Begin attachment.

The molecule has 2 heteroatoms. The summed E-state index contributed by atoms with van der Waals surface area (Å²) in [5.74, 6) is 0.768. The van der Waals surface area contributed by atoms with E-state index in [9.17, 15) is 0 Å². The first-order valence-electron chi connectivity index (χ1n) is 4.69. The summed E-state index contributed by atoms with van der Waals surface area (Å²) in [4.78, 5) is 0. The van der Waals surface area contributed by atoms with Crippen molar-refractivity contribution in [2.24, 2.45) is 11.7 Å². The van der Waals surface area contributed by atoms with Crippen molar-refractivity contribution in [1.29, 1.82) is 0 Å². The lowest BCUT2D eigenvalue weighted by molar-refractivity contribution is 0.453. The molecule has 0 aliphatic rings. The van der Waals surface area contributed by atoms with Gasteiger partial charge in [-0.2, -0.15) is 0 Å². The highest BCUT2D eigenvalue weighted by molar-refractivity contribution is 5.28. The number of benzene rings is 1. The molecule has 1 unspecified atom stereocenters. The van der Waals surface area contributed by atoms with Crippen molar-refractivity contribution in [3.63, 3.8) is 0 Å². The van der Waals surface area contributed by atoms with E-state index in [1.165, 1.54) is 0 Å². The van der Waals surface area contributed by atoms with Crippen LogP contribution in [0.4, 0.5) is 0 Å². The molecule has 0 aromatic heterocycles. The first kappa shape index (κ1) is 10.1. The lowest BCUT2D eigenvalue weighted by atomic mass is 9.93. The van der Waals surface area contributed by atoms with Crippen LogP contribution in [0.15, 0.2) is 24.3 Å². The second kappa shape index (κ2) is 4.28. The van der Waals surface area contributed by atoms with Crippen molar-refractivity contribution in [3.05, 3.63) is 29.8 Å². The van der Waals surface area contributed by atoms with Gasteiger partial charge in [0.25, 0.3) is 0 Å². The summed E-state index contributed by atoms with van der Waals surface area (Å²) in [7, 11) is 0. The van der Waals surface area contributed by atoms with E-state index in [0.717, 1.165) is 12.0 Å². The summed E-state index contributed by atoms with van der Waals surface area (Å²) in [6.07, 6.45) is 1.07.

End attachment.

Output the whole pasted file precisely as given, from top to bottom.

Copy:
The molecule has 2 heteroatoms. The summed E-state index contributed by atoms with van der Waals surface area (Å²) in [5.74, 6) is 0.768. The van der Waals surface area contributed by atoms with E-state index in [9.17, 15) is 0 Å². The first-order valence-electron chi connectivity index (χ1n) is 4.69. The summed E-state index contributed by atoms with van der Waals surface area (Å²) in [4.78, 5) is 0. The van der Waals surface area contributed by atoms with Crippen molar-refractivity contribution in [2.24, 2.45) is 11.7 Å². The van der Waals surface area contributed by atoms with Crippen molar-refractivity contribution in [1.29, 1.82) is 0 Å². The lowest BCUT2D eigenvalue weighted by molar-refractivity contribution is 0.453. The molecule has 0 aliphatic rings. The van der Waals surface area contributed by atoms with Gasteiger partial charge in [-0.2, -0.15) is 0 Å². The highest BCUT2D eigenvalue weighted by molar-refractivity contribution is 5.28. The number of benzene rings is 1. The molecule has 1 unspecified atom stereocenters. The van der Waals surface area contributed by atoms with Crippen molar-refractivity contribution in [3.63, 3.8) is 0 Å². The van der Waals surface area contributed by atoms with E-state index in [1.165, 1.54) is 0 Å². The van der Waals surface area contributed by atoms with Crippen LogP contribution in [0.4, 0.5) is 0 Å². The molecule has 0 aromatic heterocycles. The first kappa shape index (κ1) is 10.1. The lowest BCUT2D eigenvalue weighted by atomic mass is 9.93. The van der Waals surface area contributed by atoms with Crippen LogP contribution in [0.15, 0.2) is 24.3 Å². The second kappa shape index (κ2) is 4.28. The van der Waals surface area contributed by atoms with Crippen molar-refractivity contribution in [3.05, 3.63) is 29.8 Å². The van der Waals surface area contributed by atoms with Gasteiger partial charge in [0.25, 0.3) is 0 Å². The summed E-state index contributed by atoms with van der Waals surface area (Å²) in [7, 11) is 0. The van der Waals surface area contributed by atoms with E-state index in [0.717, 1.165) is 12.0 Å². The summed E-state index contributed by atoms with van der Waals surface area (Å²) in [6.07, 6.45) is 1.07.